#PowerShell, #PowerWiseScripting, #ProjectWise, PWPS_DAB

How To: Export ProjectWise Documents to a Zip File Using PowerShell

Be sure to check out my Scripting4Crypto initiative. It’s a fun way to get into using cryptocurrencies all while getting your PowerShell needs met.

With the release of PWPS_DAB module version, we now have the ability to export ProjectWise documents out to a zip file on a local drive. This is accomplished using the Export-PWDocumentFilesToZip PowerShell cmdlet.

It is a fairly straight forward process. However, first things first. Take a look at the help for the Export-PWDocumentFilesToZip cmdlet to familiarize yourself with the available parameters, etc.

Get-Help Export-PWDocumentFilesToZip -Full

This cmdlet has a few required parameters that we will need to deal with.

  • InputDocuments
  • OutputFileName

There are two optional parameters we will also take a look at.

  • FolderPrefixToRemove
  • UseDMSFolders

Now, we will create and populate a few variables with the ProjectWise Folder Path which contains the documents we will export and the path and name of the zip file to export to. Keep in mind you could use other methods to select the ProjectWise documents, such as a saved search.

# Path to ProjectWise Folder containing documents to export.
$PWFolder = 'PowerShell\FilesToZip'

# Output file path and name. We will add to the file name which will include the .zip extension.
$OutputFilePathName = 'D:\TEMP\Export\MyFiles'

Next, we will use the Get-PWDocumentsBySearch cmdlet to select the ProjectWise documents contained within the PowerShell\FilesToZip folder.


NOTE: You could pipe the results of the Get-PWDocumentsBySearch to the Export-PWDocumentFilesToZip cmldet.

# Get ProjectWise Documents to export to zip file.
$DocsToExportToZip = Get-PWDocumentsBySearch -FolderPath $PWFolder -JustThisFolder -Verbose

You can verify the number of documents by using the .Count property of the $DocsToExportToZip variable. You see we do in fact have 8 document objects.


Then, we will create a splat (a special type of hashtable) with the required parameters and values.

# Splatting containing the parameter name and value pairs.
$Splat_Export = @{
    InputDocuments = $DocsToExportToZip
$Splat_Export.OutputFileName = "$($OutputFilePathName)_01.zip"

We are going to export the documents out three times to demonstrate the results of the optional parameters.

The first time we will not include either of the optional parameters.

# Export documents to zip replicating the folder path.
Export-PWDocumentFilesToZip @Splat_Export -Verbose | Out-Null

The second time we will  update the output file and include the -FolderPrefixToRemove parameter. We will specify ‘PowerShell’ to be removed from the prefix.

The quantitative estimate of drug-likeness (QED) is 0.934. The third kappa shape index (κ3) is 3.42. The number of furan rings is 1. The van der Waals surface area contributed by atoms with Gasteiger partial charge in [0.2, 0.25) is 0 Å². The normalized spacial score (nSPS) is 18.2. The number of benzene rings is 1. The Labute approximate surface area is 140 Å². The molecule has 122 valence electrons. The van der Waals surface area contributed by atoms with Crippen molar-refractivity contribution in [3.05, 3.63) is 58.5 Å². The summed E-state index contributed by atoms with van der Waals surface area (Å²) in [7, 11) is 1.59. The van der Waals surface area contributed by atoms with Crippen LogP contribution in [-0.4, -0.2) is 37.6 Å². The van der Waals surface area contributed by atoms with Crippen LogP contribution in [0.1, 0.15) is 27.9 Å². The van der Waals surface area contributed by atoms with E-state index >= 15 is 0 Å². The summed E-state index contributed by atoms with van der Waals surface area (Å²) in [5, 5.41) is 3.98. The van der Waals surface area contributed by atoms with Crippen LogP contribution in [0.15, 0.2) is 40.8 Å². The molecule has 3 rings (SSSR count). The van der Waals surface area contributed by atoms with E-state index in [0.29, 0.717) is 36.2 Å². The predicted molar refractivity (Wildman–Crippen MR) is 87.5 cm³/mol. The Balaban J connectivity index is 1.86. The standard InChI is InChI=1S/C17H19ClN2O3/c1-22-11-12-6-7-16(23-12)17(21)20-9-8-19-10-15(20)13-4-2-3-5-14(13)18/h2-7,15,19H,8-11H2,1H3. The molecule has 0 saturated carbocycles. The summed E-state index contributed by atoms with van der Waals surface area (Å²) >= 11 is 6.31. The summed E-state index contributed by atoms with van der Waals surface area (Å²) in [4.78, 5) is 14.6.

# Change the OutputFileName to use '_02_PrefixRemoved.zip'.
$Splat_Export.OutputFileName = "$($OutputFilePathName)_02_PrefixRemoved.zip"

# Export documents to zip removing the PowerShell folder from the path.
Export-PWDocumentFilesToZip @Splat_Export -FolderPrefixToRemove 'PowerShell' -Verbose | Out-Null

The third time we will update the output file again and include the -UseDMSFolders switch parameter.

# Change the OutputFileName to use '_03_DMSFolders.zip'.
$Splat_Export.OutputFileName = "$($OutputFilePathName)_03_DMSFolders.zip"

# Export documents to zip using the dmsfolder structure instead of the folder path.
Export-PWDocumentFilesToZip @Splat_Export -UseDMSFolders -Verbose | Out-Null

The following shows the results of the three exports. You see we have three separate zip files corresponding to each of the export processes.


Now lets look at each one.

First, we exported out without using any parameters to the MyFiles_01.zip file. Notice the file path replicates the ProjectWise folder path of the source documents.


Second, we exported out using the -FolderPrefixToRemove parameter to remove ‘PowerShell’ from the folder path to the MyFiles_02_PrefizRemoved.zip file. Notice this time, PowerShell is not included in the path.


Third, we exported out using the -UseDMSFolders switch parameter to export to the dmsfolder rather than replicating the folder path to the MyFiles_03_DMSFolders.zip file.


Experiment with it and have fun.

Hopefully, you find this useful. Please let me know if you have any questions or comments.

Leave a Reply

Fill in your details below or click an icon to log in:

WordPress.com Logo

You are commenting using your WordPress.com account. Log Out /  Change )

Facebook photo

You are commenting using your Facebook account. Log Out /  Change )

Connecting to %s

This site uses Akismet to reduce spam. Learn how your comment data is processed.